My Tsukushigata, a late one to leaf out, had just started doing so in the week before I left; when I got home, all the leaves and buds were dried up, but not wilty like with the above trees. All branches and the trunk looked fine (ie, no black spots), but now in the last day or so, I've seen some black spots showing up where some of the small branches come off the larger ones and a little bit on some small branch tips.

    I should note, as per K4's suggestion, I did spray all of my trees with the Bayer Disease Control on May 20 - I figured it couldn't hurt and possibly might help.

    Quite good, water starts running out almost immediately when I water. Equal parts potting soil with perlite, pine bark mulch, coco coir, and turface. Obviously I don't let my maples dry out to the bone, but I do typically let the top inch or so (most are in 2g or larger fabric pots) get dry before watering again.

    As I am not very familiar with the above possible diseases/infections, I will have to do some reading. Can they cause symptoms similar to what I'm seeing (ie, the seemingly random locations for the black spots, rapid progression in most cases, etc)? I do think that the repeated cold fronts that came through every week for about 6 weeks straight, and then the warm-up back into the 70s certainly played a roll. I did my best to shelter my trees when temps got down to freezing (hauled back into the garage, etc), especially when precip. was involved. But, maybe I left them out too long or brought them back out too soon...
     
  11. mattlwfowler

    mattlwfowler Active Member Maple Society

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    I'm certainly not an experts on pathogens, but from my understanding the blackening at the base of the tree is often due to phytophthera or fusarium in the root system. However, your soil medium seems exceptionally well drained, so that makes it unlikely that they would thrive so much in those conditions.

    When you pull the tree out of the pot take a look at the roots. If they are/were alive and appear relatively healthy, psuedomonas up in the trunk/stem tissue could be the main culprit. However, if they are really black and the root "bark" is flaky and peeling, this is usually a sign of root rot from one of these pathogens. We also shouldn't rule out another issue with the roots like fertilizer burn or cold injury (but it doesn't sound like that is probable in your case).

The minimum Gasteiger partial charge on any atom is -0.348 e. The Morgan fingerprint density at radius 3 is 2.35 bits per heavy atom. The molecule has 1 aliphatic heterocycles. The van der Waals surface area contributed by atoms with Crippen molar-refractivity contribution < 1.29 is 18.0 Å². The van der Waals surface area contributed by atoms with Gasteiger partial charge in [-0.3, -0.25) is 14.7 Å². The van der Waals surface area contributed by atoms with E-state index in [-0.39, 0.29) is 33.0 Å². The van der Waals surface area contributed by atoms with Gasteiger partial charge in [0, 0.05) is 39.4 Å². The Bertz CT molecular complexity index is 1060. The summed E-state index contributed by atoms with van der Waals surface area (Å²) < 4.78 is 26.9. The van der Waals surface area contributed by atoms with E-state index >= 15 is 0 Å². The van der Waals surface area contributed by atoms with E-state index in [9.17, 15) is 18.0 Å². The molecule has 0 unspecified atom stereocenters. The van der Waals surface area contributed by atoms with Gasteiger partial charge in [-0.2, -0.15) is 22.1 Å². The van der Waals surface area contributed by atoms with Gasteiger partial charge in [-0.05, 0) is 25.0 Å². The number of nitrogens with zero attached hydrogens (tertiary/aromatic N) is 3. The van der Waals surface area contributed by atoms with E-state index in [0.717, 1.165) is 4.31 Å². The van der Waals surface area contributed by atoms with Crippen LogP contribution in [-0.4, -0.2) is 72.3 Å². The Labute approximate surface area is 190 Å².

Certainly the late cold snaps could have been a problem...they are so sensitive when they are budding out.

    I lost two of my small containerized trees this spring after they got drought stressed late last summer (irrigation head was clogged). They survived the winter but the weakened trees collapsed during the spring because the root system succumbed to root pathogens (most likely). The very wet weather this spring didn't help; I have also had several foliar and stem fungi problems where airflow was limited.

    Hope this helps a little.
     
  12. maplesandpaws

    maplesandpaws Active Member

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    I will definitely take a close look at the roots, maybe they will help give me some clue as to what is - or is not - going one.

    I don't think fertilizer burn is likely to be part of/the problem, since I use a very mild organic fertilizer (Fox Farm's Japanese Maple dry fertilizer, 4-8-5), and I only applied a small amount back in late March/early April. Cold injury from the cold snaps, or drought stress from last summer (over 50 days of 100 or hotter, and next to no rain) I think are the most likely causes if this is a result of the trees already being weakened. We did have more moisture this spring than last year - though just about anything would beat last year - but nothing out of the ordinary.

    I am now worried about my Ueno yama, all of its leaves have gone wilty in the past day or two, and though I don't see any black spots currently, I'm sure they will show up shortly if this is yet another victim... Bihou I think I will lose too (though it's a very tiny mite of a thing), it's got a lot of die-back at the tip, and there are two or three dark spots further down the trunk too. Should I keep all of my healthy - well, those that currently appear healthy - away from those that aren't just in case?